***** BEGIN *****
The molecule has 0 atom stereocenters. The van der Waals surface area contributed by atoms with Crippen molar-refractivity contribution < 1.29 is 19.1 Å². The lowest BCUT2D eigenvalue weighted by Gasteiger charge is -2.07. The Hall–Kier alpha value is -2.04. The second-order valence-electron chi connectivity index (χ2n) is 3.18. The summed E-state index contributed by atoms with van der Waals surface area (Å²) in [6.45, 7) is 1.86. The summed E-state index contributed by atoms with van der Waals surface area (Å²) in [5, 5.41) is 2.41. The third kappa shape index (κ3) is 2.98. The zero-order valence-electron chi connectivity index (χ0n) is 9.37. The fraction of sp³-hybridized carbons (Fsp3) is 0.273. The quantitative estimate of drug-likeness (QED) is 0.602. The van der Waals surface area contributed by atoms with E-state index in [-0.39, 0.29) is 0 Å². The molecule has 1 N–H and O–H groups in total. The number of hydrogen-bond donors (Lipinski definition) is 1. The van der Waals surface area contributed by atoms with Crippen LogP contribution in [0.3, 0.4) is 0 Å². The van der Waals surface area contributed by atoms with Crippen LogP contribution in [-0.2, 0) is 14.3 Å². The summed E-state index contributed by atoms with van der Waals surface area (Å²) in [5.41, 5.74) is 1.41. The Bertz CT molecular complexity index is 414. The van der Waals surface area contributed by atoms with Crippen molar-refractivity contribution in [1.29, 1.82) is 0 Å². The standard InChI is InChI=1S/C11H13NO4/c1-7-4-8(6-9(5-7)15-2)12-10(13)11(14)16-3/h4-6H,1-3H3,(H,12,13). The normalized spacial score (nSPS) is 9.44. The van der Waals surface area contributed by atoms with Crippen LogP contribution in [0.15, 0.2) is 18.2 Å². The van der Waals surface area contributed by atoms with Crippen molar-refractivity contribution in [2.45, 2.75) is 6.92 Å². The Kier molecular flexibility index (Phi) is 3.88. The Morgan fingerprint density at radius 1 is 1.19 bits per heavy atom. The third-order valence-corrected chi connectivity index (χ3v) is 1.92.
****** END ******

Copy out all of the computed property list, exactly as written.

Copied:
The molecule has 0 atom stereocenters. The van der Waals surface area contributed by atoms with Crippen molar-refractivity contribution < 1.29 is 19.1 Å². The lowest BCUT2D eigenvalue weighted by Gasteiger charge is -2.07. The Hall–Kier alpha value is -2.04. The second-order valence-electron chi connectivity index (χ2n) is 3.18. The summed E-state index contributed by atoms with van der Waals surface area (Å²) in [6.45, 7) is 1.86. The summed E-state index contributed by atoms with van der Waals surface area (Å²) in [5, 5.41) is 2.41. The third kappa shape index (κ3) is 2.98. The zero-order valence-electron chi connectivity index (χ0n) is 9.37. The fraction of sp³-hybridized carbons (Fsp3) is 0.273. The quantitative estimate of drug-likeness (QED) is 0.602. The van der Waals surface area contributed by atoms with E-state index in [-0.39, 0.29) is 0 Å². The molecule has 1 N–H and O–H groups in total. The number of hydrogen-bond donors (Lipinski definition) is 1. The van der Waals surface area contributed by atoms with Crippen LogP contribution in [0.3, 0.4) is 0 Å². The van der Waals surface area contributed by atoms with Crippen LogP contribution in [-0.2, 0) is 14.3 Å². The summed E-state index contributed by atoms with van der Waals surface area (Å²) in [5.41, 5.74) is 1.41. The Bertz CT molecular complexity index is 414. The van der Waals surface area contributed by atoms with Crippen molar-refractivity contribution in [1.29, 1.82) is 0 Å². The standard InChI is InChI=1S/C11H13NO4/c1-7-4-8(6-9(5-7)15-2)12-10(13)11(14)16-3/h4-6H,1-3H3,(H,12,13). The normalized spacial score (nSPS) is 9.44. The van der Waals surface area contributed by atoms with Crippen LogP contribution in [0.15, 0.2) is 18.2 Å². The van der Waals surface area contributed by atoms with Crippen molar-refractivity contribution in [2.45, 2.75) is 6.92 Å². The Kier molecular flexibility index (Phi) is 3.88. The Morgan fingerprint density at radius 1 is 1.19 bits per heavy atom. The third-order valence-corrected chi connectivity index (χ3v) is 1.92.